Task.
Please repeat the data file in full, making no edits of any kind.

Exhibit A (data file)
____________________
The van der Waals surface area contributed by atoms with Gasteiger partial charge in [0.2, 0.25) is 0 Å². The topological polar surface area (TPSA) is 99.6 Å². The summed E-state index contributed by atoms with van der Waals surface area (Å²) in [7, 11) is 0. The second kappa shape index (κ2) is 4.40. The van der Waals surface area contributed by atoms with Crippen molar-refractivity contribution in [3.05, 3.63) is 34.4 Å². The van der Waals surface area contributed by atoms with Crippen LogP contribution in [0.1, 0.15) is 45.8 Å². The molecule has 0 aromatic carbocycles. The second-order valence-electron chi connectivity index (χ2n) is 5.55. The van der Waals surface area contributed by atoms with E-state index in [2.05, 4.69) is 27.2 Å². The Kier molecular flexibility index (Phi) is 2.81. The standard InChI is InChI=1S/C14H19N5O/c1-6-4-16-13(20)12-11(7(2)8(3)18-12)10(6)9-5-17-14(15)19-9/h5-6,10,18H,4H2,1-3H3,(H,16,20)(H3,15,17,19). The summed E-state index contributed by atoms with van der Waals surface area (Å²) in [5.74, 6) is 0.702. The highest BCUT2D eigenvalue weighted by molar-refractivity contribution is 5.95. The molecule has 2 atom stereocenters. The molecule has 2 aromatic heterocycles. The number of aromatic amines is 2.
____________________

The van der Waals surface area contributed by atoms with Gasteiger partial charge in [0.2, 0.25) is 0 Å². The topological polar surface area (TPSA) is 99.6 Å². The summed E-state index contributed by atoms with van der Waals surface area (Å²) in [7, 11) is 0. The second kappa shape index (κ2) is 4.40. The van der Waals surface area contributed by atoms with Crippen molar-refractivity contribution in [3.05, 3.63) is 34.4 Å². The van der Waals surface area contributed by atoms with Crippen LogP contribution in [0.1, 0.15) is 45.8 Å². The molecule has 0 aromatic carbocycles. The second-order valence-electron chi connectivity index (χ2n) is 5.55. The van der Waals surface area contributed by atoms with E-state index in [2.05, 4.69) is 27.2 Å². The Kier molecular flexibility index (Phi) is 2.81. The standard InChI is InChI=1S/C14H19N5O/c1-6-4-16-13(20)12-11(7(2)8(3)18-12)10(6)9-5-17-14(15)19-9/h5-6,10,18H,4H2,1-3H3,(H,16,20)(H3,15,17,19). The summed E-state index contributed by atoms with van der Waals surface area (Å²) in [5.74, 6) is 0.702. The highest BCUT2D eigenvalue weighted by molar-refractivity contribution is 5.95. The molecule has 2 atom stereocenters. The molecule has 2 aromatic heterocycles. The number of aromatic amines is 2.